“Background to the Aldersgate Covenant: Twenty Years of Hope for Spiritual Revival”

By Mary Brooke Casad

Twenty years ago, a group of laity and clergy came together to celebrate how the Holy Spirit was at work in the United Methodist Church; to address the loss of membership, resources and confidence in our denomination; and to discern how to engage a world that was increasingly indifferent, even hostile, to the Gospel of Jesus Christ. The initial group met at Perkins School of Theology, SMU, Dallas, Texas, and selected the name “Aldersgate Covenant” because they met on May 24, 1994. As John Wesley experienced a “heart-warming” experience on May 24, 1738 on Aldersgate Street in London, the group covenanted together to seek spiritual and missional revival for the UMC.

The Dallas-area group quickly connected with other United Methodists from across the country and sponsored gatherings in several locations. Legislation was drafted for a proposed mission statement for the Church, to be sent to the next General Conference. A video was produced for General Conference delegations as a way to garner support for the mission statement petition, and the petition was also endorsed by several annual conferences in 1995.

The result of these efforts was the 1996 General Conference’s adoption of a mission statement, later amended by the 2008 General Conference, that proclaims, “The mission of the Church is to make disciples of Jesus Christ for the transformation of the world. Local churches provide the most significant arena through which disciple-making occurs.” Paragraphs 120, 121 and 122 of The Book of Discipline were also a part of this original petition.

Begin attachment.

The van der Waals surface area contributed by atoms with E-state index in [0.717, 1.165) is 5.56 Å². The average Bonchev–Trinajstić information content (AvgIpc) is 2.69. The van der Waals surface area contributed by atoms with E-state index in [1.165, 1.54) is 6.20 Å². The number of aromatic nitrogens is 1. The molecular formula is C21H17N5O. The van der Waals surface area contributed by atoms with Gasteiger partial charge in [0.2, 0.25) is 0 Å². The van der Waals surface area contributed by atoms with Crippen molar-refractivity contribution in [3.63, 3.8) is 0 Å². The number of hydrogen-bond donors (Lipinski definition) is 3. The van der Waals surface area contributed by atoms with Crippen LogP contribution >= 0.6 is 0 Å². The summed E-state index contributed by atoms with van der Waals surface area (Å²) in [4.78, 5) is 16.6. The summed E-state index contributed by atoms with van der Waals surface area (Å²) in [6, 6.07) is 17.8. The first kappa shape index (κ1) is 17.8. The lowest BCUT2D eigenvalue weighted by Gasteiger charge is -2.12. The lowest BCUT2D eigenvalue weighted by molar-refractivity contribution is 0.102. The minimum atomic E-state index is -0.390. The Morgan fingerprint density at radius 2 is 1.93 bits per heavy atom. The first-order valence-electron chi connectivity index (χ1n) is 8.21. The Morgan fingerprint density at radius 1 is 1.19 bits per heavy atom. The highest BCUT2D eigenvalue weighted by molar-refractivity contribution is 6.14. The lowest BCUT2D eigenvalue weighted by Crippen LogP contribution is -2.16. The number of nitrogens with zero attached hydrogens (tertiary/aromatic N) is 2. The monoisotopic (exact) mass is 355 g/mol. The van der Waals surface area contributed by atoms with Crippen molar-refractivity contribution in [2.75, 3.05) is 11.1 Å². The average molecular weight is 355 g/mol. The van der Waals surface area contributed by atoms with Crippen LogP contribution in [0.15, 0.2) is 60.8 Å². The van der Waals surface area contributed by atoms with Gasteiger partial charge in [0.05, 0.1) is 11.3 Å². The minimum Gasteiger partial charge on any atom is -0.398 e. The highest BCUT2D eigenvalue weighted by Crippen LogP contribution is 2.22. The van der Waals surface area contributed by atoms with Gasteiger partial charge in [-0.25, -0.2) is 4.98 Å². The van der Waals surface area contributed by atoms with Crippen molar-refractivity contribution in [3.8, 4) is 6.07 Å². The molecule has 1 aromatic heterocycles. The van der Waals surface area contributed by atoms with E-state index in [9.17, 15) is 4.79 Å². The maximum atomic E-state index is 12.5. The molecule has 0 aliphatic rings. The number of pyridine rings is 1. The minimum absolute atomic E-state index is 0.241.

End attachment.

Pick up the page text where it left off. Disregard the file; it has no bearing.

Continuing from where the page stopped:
The work of the “The Aldersgate Covenant” was undergirded by six important principles: First, and most important, we carry out our work in prayer, seeking the leadership of the Holy Spirit. Second, we renew our identity as disciples of Jesus Christ. Third, we rekindle our commitment to mission as a central component of our self-understanding. Fourth, we use new insights that are available about the nature of organizations. Fifth, we focus on those things that will make the most significant difference in our Church’s life. Sixth, we break through theological labels that have divided us historically and break down traditional barriers of age, race, ethnicity, gender and geography so this can truly be an inclusive undertaking.

The Aldersgate Covenant was active at the next two General Conferences, offering revisions to the report of the Connectional Process Team in 2000, and working to bring about the creation of The Connectional Table in 2004. As more of the Aldersgate Covenant members moved into leadership positions across the Church, they carried the principles forward in their respective ministries.

In reflecting over the past twenty years, some of the original Aldersgate Covenant leaders expressed their continued desire for spiritual renewal and a Christ-centered Church. They invited “the next generation” into conversation. There was agreement that the fractures in our connection are real and paralyzing. With a common consensus that we are in need of a return to our single greatest resource for spiritual revival—Jesus Christ—the Aldersgate Covenant was re-born.

Download a PDF copy of this statement